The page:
Badly Gamified Classroom
So I’ll trumpet the value of teachers crossing the streams of classroom craft and personal interest, but I want to recognize the risks involved.
Success comes form mingling areas of deep content knowledge, exposing and exploiting structural similarities. If you try that with surface level knowledge, you can dig yourself a double-deep pit. I sure did.
After a few years of teaching I stumbled into the tail end of the Forge-RPG community and the early-mid part of the indy/story game explosion. Although it’s been abandoned by real RPG theorists, the Game/Simulation/Narrative trifold model had a profound effect on my teaching.
Like most new teachers, I was developing my practice in the space between the obvious influence of my (superb!) mentor teachers and my own internalized (often unconscious) experiences as a student. My personal classroom “innovation” had been to phrase and present many of the traditional classroom routines as “health bars” and “super meters.” I was reskinning a process I had found bewildering and arbitrary as a student in language that was more personally palatable.
That some middle school kids wouldn’t immediately grok how bulletin board of homework keys signaled when the next quiz happened didn’t even occur to me. That it actively worked AGAINST my stated goals for how students would learn to play with mathematics was absolutely invisible. Looking back, I had gameified my classroom using nothing but construction paper, but still managed to anticipate all of the nasty, extrinsic motivation problems we’ve seen explored in badge-laden startups over the last few years.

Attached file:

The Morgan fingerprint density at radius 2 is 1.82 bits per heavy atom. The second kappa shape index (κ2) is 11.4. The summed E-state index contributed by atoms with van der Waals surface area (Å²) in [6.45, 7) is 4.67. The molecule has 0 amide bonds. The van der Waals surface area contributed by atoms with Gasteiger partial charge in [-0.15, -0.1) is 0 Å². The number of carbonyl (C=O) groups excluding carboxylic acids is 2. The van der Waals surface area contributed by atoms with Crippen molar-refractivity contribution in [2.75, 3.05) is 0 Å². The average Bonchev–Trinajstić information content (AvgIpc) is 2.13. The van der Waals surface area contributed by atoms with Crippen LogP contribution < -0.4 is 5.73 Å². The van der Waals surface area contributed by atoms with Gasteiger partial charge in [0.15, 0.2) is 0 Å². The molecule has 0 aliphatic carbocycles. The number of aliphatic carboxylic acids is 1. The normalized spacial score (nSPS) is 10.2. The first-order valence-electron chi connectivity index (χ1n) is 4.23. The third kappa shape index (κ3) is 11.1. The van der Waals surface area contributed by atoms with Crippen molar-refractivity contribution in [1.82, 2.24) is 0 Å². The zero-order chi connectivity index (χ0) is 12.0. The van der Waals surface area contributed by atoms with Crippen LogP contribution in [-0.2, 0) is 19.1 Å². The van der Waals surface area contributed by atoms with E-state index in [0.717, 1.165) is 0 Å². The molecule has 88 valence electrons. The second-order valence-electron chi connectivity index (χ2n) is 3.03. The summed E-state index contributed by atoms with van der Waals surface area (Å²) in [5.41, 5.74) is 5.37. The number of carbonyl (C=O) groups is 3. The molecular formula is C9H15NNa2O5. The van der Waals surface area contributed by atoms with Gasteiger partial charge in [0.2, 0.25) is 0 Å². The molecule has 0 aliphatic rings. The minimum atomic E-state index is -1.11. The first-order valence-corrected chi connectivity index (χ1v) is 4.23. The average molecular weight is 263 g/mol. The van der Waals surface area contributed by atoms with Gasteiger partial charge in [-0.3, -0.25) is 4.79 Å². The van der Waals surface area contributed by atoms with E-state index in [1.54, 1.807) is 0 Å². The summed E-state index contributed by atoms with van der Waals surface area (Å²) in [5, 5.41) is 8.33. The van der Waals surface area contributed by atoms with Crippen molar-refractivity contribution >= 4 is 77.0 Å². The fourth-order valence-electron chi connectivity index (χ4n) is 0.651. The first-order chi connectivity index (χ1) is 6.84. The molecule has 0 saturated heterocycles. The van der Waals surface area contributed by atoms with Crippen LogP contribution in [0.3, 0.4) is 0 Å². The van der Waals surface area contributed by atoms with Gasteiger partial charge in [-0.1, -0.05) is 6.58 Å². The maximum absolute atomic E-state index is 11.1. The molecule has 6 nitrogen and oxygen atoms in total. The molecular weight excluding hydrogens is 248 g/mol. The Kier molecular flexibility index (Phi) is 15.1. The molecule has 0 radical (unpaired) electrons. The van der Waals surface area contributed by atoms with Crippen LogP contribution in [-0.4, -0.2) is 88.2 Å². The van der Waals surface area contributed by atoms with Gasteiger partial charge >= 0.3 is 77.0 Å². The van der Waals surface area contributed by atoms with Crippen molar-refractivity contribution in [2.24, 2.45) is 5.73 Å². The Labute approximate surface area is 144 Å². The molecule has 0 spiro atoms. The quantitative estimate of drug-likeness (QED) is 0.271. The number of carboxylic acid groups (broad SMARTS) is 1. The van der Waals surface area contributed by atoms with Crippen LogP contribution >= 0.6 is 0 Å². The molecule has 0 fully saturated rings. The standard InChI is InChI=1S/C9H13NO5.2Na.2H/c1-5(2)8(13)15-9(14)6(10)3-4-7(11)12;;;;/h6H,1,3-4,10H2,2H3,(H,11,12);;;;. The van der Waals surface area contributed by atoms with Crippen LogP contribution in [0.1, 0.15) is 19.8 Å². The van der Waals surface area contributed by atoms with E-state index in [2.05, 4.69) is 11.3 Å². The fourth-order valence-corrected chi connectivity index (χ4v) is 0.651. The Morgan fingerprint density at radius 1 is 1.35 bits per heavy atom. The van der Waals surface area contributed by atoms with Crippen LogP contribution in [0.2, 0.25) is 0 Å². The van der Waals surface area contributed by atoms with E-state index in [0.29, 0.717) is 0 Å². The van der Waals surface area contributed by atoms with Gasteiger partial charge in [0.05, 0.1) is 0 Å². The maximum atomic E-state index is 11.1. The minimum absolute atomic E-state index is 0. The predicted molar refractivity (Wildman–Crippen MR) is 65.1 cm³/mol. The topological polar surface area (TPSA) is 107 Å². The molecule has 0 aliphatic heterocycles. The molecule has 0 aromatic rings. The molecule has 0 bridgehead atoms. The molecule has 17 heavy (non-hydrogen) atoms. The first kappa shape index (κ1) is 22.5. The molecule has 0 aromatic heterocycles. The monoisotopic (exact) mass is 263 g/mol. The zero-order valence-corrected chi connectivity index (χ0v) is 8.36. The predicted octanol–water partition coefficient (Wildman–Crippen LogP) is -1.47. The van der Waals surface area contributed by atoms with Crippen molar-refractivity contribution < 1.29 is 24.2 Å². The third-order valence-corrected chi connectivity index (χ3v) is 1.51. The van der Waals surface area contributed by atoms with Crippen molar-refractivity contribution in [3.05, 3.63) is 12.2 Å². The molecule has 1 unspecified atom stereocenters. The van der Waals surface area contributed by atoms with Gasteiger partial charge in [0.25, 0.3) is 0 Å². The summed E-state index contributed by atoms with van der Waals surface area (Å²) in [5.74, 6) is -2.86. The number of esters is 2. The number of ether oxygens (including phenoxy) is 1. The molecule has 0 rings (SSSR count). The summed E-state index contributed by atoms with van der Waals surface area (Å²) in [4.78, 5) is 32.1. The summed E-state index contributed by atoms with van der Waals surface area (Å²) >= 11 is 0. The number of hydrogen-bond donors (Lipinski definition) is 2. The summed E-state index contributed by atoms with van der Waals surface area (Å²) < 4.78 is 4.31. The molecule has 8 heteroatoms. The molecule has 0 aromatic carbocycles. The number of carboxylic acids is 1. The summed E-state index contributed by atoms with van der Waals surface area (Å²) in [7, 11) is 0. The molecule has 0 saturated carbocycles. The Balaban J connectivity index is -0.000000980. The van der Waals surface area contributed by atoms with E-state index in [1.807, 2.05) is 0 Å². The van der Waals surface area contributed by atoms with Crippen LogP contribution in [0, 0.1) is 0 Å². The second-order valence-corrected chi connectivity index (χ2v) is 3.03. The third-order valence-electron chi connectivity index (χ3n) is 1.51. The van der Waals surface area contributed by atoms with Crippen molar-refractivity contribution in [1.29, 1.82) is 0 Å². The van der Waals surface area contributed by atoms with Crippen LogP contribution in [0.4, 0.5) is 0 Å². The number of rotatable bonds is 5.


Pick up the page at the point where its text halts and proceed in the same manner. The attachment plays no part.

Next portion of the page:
It’s not that classroom activity maps exactly onto RPG theory. Rather, playing Sorcerer / Dogs in the Vineyard / etc showed me that the mechanical structure of an RPG system mattered, and could really shape what kind of game emerged from play. That revelation pushed me to examine my teaching practice again, to see my classroom structures as modest tweaks to a system that expressed radically different goals. I had built house rules that emphasized a version of “winning” math class, while I was trying to present math as a “story” of personal learning and discovery.
The next few years were messy ones. I lost all of my high-concept bulletin boards, lost the routines and structure that had expressed the day by day tempo of the classroom. What started to emerge was the core of my new teaching practice, focused on helping students find new, personal, empowering stories to fuel their learning and discovery.
Andrew Watt is correct when he recognizes that educators are game designers of sorts. (I also appreciate that the story that led to his contributions to Exalted are a classic example of the benefits of farting around online). Like RPG designerns, our best work happens when we’re honest and clear about our all the paramaters of our creative agenda.